Is there a library that allows for the convenient use of doubles?

So, from what I understand, processing functions aren’t built to handle double floating points. Are there any external libraries I can download that can overload functions so they can handle doubles? Or is there no real way to that without reinventing the way the system does math?

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Suffix all floating literals w/ d or D as these examples:
.125d, 2.302585092994046d, 1e-3d, etc.

Replace Processing’s math functions w/ Java’s Math 1s:
Math.cos(), Math.max(), Math.random(), etc.

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I don’t really understand. Could you please show what this looks like in code form? Like, for example, how would I write a function that receives a double as an input and println()s e to the power of that double?

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How do I download that library?

We just use it like this: println(Math.exp(100)); // 2.6881171418161356E43

Okay, I can see what you’re talking about. For some reason, I just assumed Math was in a separate library. But, I have another question: How do you convert a double into a string? Because, I need to output doubles not only to the println console, but also as text to the drawing console.

String ns = "" + Math.exp(100);


And what about doubleLists? Is there any way in Processing to make a list with doubles as components?

import java.util.List;
final List<Double> doubles = new ArrayList<Double>();

You probably know that Processing was built on top of Java.

Now Java has two floating point data types float and double and in all fp maths Java uses the double data type, for instance the class java java.lang.Math provides most of the mathematical functions you are ever likely to want. Processing provides the same functions but they accept float parameters and return floats.

So to calculate e^100 either of these would work

float f = exp(100); 
double d = Math.exp(100);

So if you are serious about using doubles in Processing then you must explicitly code numbers as doubles for instance if we run this code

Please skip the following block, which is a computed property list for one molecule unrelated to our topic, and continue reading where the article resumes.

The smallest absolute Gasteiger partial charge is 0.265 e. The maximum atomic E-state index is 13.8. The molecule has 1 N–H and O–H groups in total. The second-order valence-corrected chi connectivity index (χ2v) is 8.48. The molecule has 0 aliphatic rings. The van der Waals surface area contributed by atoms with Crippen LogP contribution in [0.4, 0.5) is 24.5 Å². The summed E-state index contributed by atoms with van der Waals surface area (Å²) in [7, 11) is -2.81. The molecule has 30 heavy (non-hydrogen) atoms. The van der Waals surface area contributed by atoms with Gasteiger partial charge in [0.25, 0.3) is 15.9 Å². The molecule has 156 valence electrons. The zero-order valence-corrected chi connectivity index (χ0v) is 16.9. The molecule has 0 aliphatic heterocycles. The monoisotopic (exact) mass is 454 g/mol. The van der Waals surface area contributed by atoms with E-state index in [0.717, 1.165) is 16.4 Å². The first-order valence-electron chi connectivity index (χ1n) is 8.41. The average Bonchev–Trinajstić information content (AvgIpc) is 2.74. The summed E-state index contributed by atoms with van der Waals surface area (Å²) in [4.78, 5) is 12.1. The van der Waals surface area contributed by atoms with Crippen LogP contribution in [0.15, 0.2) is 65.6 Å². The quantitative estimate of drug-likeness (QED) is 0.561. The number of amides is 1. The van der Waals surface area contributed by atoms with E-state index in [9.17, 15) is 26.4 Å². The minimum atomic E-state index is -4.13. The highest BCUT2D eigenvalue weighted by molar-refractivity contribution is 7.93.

double f = 22.0 / 7.0;
double d = 22.0d / 7.0d;
println(f + "  " + d);

gives the following output
3.142857074737549 3.142857142857143
notice they are different because the division in the first line is dividing 2 floats but in the second it’s dividing 2 doubles.
try this code

double f = exp(100);
double d = Math.exp(100);
println(f + "  " + d);

Infinity 2.6881171418161356E43
because floats can’t hold the same range of numbers as doubles.

So what I am saying is that if you want to use doubles then you need to avoid Processing’s data structures and use Java directly as shown in @GotoLoop’s post.


Welp, I’m afraid I kinda need to do both. What I’m doing requires that I graph equations, and might even require domain coloring (assigning a color to a set of coordinates (x,y) corresponding to a function f(x+y*i), which, even in processing without doubles, is very CPU intensive).

You can always perform the calculations as doubles but then cast them to floats when needed e.g.

double radius = 123.98735d;
double area = Math.PI * radius * radius;
float area_f = (float) area;

BTW you might look at the graphica library if you are interested in plotting graphs :smile:

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Thanks! That solved my issue as well. One remains: the nf() function does not accept nf(double, int, int). It can be done by casting such as :

double x= 3.14159565358979d;
String strX= nf( (float) x, 1,9);

but that defeats the precision of double. Is there a work-around?

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I guess you may try out String.format():

final String DOUBLE_FORMATTER = "%.5f"; // 5 decimal digits
println("PI:", String.format(DOUBLE_FORMATTER, Math.PI)); // 3.14159
println("E: ", String.format(DOUBLE_FORMATTER, Math.E));  // 2.71828
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That is a consequence of Processing treating all floating point numbers as floats

Yes. That works perfectly. THANKS!!!

Wanting to preserve the way nf() works, extending it to double, here is my
nf (double, int, int ) function. The normal nf() remains working for types other than double.

void setup(){
  println( nf(Math.PI,1,16) );

//--------- nf(double, int, int ) -------------------------------
String nf(double x, int i, int j ){
  String DOUBLE_FORMATTER = "%"+i+"."+j+"f"; 
  String XX= String.format(DOUBLE_FORMATTER, x);
  return XX;
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I ended up being able to cast a string to a double with new Double(). There are also 2 other methods for doing this, including Double.valueOf(string), and Double.parseDouble(string).

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Great help! “My quiver is full of Double arrows now” I can fully manipulate Double class. The java link to all the Math. functions was a big help.

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